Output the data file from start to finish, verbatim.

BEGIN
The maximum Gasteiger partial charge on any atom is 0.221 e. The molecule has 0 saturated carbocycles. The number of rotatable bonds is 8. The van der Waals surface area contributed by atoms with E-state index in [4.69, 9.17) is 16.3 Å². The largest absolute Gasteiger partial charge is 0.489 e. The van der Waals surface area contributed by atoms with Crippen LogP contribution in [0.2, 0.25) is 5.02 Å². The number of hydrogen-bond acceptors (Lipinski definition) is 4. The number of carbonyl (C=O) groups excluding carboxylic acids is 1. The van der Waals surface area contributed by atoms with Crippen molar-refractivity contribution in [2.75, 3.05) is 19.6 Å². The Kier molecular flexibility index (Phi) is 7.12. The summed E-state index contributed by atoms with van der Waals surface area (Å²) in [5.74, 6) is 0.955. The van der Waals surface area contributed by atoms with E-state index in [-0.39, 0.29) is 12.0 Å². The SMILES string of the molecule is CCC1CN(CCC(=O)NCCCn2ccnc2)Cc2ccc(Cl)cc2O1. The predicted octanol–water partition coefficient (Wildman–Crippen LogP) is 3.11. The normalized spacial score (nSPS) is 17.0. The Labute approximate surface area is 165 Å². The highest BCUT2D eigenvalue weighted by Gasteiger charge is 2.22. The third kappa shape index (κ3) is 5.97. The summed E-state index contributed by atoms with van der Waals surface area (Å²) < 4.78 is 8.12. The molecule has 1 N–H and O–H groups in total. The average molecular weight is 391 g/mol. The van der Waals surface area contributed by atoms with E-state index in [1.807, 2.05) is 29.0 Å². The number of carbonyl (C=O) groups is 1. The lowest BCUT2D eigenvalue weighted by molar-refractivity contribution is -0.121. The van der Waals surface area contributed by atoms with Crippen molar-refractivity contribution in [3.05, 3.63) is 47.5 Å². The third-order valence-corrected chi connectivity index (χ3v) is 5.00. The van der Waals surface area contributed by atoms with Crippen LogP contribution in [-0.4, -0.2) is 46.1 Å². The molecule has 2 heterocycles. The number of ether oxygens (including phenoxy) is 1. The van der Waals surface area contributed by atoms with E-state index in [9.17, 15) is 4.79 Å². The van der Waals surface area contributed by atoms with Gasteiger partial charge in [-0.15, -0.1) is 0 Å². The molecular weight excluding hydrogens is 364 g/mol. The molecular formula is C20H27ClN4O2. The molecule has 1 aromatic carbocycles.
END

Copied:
The maximum Gasteiger partial charge on any atom is 0.221 e. The molecule has 0 saturated carbocycles. The number of rotatable bonds is 8. The van der Waals surface area contributed by atoms with E-state index in [4.69, 9.17) is 16.3 Å². The largest absolute Gasteiger partial charge is 0.489 e. The van der Waals surface area contributed by atoms with Crippen LogP contribution in [0.2, 0.25) is 5.02 Å². The number of hydrogen-bond acceptors (Lipinski definition) is 4. The number of carbonyl (C=O) groups excluding carboxylic acids is 1. The van der Waals surface area contributed by atoms with Crippen molar-refractivity contribution in [2.75, 3.05) is 19.6 Å². The Kier molecular flexibility index (Phi) is 7.12. The summed E-state index contributed by atoms with van der Waals surface area (Å²) in [5.74, 6) is 0.955. The van der Waals surface area contributed by atoms with E-state index in [-0.39, 0.29) is 12.0 Å². The SMILES string of the molecule is CCC1CN(CCC(=O)NCCCn2ccnc2)Cc2ccc(Cl)cc2O1. The predicted octanol–water partition coefficient (Wildman–Crippen LogP) is 3.11. The normalized spacial score (nSPS) is 17.0. The Labute approximate surface area is 165 Å². The highest BCUT2D eigenvalue weighted by Gasteiger charge is 2.22. The third kappa shape index (κ3) is 5.97. The summed E-state index contributed by atoms with van der Waals surface area (Å²) < 4.78 is 8.12. The molecule has 1 N–H and O–H groups in total. The average molecular weight is 391 g/mol. The van der Waals surface area contributed by atoms with E-state index in [1.807, 2.05) is 29.0 Å². The number of carbonyl (C=O) groups is 1. The lowest BCUT2D eigenvalue weighted by molar-refractivity contribution is -0.121. The van der Waals surface area contributed by atoms with Crippen molar-refractivity contribution in [3.05, 3.63) is 47.5 Å². The third-order valence-corrected chi connectivity index (χ3v) is 5.00. The van der Waals surface area contributed by atoms with Crippen LogP contribution in [-0.4, -0.2) is 46.1 Å². The molecule has 2 heterocycles. The number of ether oxygens (including phenoxy) is 1. The van der Waals surface area contributed by atoms with E-state index in [9.17, 15) is 4.79 Å². The van der Waals surface area contributed by atoms with Gasteiger partial charge in [-0.15, -0.1) is 0 Å². The molecular weight excluding hydrogens is 364 g/mol. The molecular formula is C20H27ClN4O2. The molecule has 1 aromatic carbocycles.